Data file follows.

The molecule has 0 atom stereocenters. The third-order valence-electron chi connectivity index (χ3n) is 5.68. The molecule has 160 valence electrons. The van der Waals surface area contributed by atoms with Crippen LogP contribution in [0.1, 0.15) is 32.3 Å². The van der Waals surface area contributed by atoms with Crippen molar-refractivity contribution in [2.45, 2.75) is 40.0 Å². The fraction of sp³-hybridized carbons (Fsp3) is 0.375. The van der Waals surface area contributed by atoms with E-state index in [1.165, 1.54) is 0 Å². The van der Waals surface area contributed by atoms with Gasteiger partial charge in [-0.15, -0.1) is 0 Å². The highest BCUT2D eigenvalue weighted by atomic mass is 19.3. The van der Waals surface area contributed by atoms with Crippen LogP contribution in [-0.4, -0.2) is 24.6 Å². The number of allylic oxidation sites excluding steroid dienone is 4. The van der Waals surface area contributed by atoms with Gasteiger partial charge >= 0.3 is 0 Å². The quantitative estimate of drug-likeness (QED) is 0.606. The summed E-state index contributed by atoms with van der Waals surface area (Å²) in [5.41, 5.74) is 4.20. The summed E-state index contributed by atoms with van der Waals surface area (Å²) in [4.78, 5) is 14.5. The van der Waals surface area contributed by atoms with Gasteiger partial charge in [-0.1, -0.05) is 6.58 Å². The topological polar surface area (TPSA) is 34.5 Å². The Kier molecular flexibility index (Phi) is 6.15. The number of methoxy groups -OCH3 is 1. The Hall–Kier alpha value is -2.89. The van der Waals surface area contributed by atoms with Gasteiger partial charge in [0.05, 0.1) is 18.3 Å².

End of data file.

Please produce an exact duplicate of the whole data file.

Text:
The molecule has 0 atom stereocenters. The third-order valence-electron chi connectivity index (χ3n) is 5.68. The molecule has 160 valence electrons. The van der Waals surface area contributed by atoms with Crippen LogP contribution in [0.1, 0.15) is 32.3 Å². The van der Waals surface area contributed by atoms with Crippen molar-refractivity contribution in [2.45, 2.75) is 40.0 Å². The fraction of sp³-hybridized carbons (Fsp3) is 0.375. The van der Waals surface area contributed by atoms with E-state index in [1.165, 1.54) is 0 Å². The van der Waals surface area contributed by atoms with Gasteiger partial charge in [-0.15, -0.1) is 0 Å². The highest BCUT2D eigenvalue weighted by atomic mass is 19.3. The van der Waals surface area contributed by atoms with Crippen LogP contribution in [-0.4, -0.2) is 24.6 Å². The number of allylic oxidation sites excluding steroid dienone is 4. The van der Waals surface area contributed by atoms with Gasteiger partial charge >= 0.3 is 0 Å². The quantitative estimate of drug-likeness (QED) is 0.606. The summed E-state index contributed by atoms with van der Waals surface area (Å²) in [5.41, 5.74) is 4.20. The summed E-state index contributed by atoms with van der Waals surface area (Å²) in [4.78, 5) is 14.5. The van der Waals surface area contributed by atoms with Gasteiger partial charge in [-0.1, -0.05) is 6.58 Å². The topological polar surface area (TPSA) is 34.5 Å². The Kier molecular flexibility index (Phi) is 6.15. The number of methoxy groups -OCH3 is 1. The Hall–Kier alpha value is -2.89. The van der Waals surface area contributed by atoms with Gasteiger partial charge in [0.05, 0.1) is 18.3 Å².